A Philosophy of Openness
Intellectual, Emotional, Spiritual Sides Come Together in Her
One of a series of occasional excerpts from "What Good Teachers Say About Teaching," a collection of essays from 83 of the winners of Berkeley's Distinguished Teaching Award.
It is difficult for me to express what makes my teaching "work." Over the years, my philosophy has become so much a part of me that it is deeply integrated into me, and at times I feel that about all I know is that I am comfortable in what I am doing.
This lack of explicitness has been exacerbated by our university culture, which has historically put less emphasis on teaching so that we have few events that force us to verbalize our philosophy. But in my case, it is also that my teaching is so much a part of me that talking about my teaching philosophy involves talking about myself in a personal way, which I find difficult to do.
I try to open in my whole person to my students. This means showing not just my intellectual side, but my emotional and spiritual sides as well. It also means being willing to admit when I am wrong and taking credit when I am right. It means being able to share in a genuine way moments of humor and moments of pain (when a student has done poorly on an exam). Above all, it means being open to students in all their peculiarities and particularities, and accepting them for who they are.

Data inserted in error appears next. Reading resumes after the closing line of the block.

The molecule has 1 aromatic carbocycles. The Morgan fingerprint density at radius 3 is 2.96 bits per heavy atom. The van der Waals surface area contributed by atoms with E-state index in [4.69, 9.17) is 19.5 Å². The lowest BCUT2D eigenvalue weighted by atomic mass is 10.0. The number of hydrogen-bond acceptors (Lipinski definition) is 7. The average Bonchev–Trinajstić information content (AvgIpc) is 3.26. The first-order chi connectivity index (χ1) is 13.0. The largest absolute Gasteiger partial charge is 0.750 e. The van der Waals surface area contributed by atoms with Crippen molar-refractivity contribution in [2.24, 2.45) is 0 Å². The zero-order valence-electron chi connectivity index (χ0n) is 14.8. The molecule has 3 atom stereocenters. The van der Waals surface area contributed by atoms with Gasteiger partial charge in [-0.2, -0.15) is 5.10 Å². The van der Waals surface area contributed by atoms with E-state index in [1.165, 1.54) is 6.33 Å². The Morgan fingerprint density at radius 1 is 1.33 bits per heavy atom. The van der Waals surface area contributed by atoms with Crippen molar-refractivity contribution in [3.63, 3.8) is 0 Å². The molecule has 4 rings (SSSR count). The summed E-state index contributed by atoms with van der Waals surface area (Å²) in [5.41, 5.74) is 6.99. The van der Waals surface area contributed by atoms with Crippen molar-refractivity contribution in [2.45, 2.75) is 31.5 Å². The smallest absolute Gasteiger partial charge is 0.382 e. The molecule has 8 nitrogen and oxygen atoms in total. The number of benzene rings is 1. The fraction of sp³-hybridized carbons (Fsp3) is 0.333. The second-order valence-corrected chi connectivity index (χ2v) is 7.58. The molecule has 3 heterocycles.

Closely related to openness is caring and sharing. I find I really care about my students as human beings, not just as people who sit in the classroom and whom I am paid to teach. I care whether or not they are able to "find themselves" and develop into the people they are intended to be.
Growing is a lifelong process, but the years spent getting an education (both at the graduate and undergraduate levels) are particularly important. It is a time of great upheaval, and therefore the possibility of important change and commitment is great. What a wonderful thing to have an opportunity as part of one's life's work to be a part of this!
I have also found that honesty is essential. Students know, even if not at a conscious level, when a teacher lacks sincerity. Although they seldom have any idea of the pressures of being a professor, or the ego gratification that comes from having all those people listen and write down every word, or the personal stresses that are involved in being continually held up as the "authority," they have an intuitive sense when they are not being treated fairly.
Finally, the essence of good teaching is found in the richness and variety of the course content. One cannot be a good teacher without a thorough knowledge of one's subject. In my case, this means not just theoretical but also practical knowledge--how the particular concepts are expressed in the world of affairs and made relevant to real-world decision making.
In summary, my philosophy could be stated as one that emphasizes both emotional and intellectual qualities. I try to present the very best content of which I am capable, but I do not believe that content is enough. I have found that being there for the student in as full a way as I am able is absolutely critical, and that means being open and honest, vulnerable and caring, and empathetic.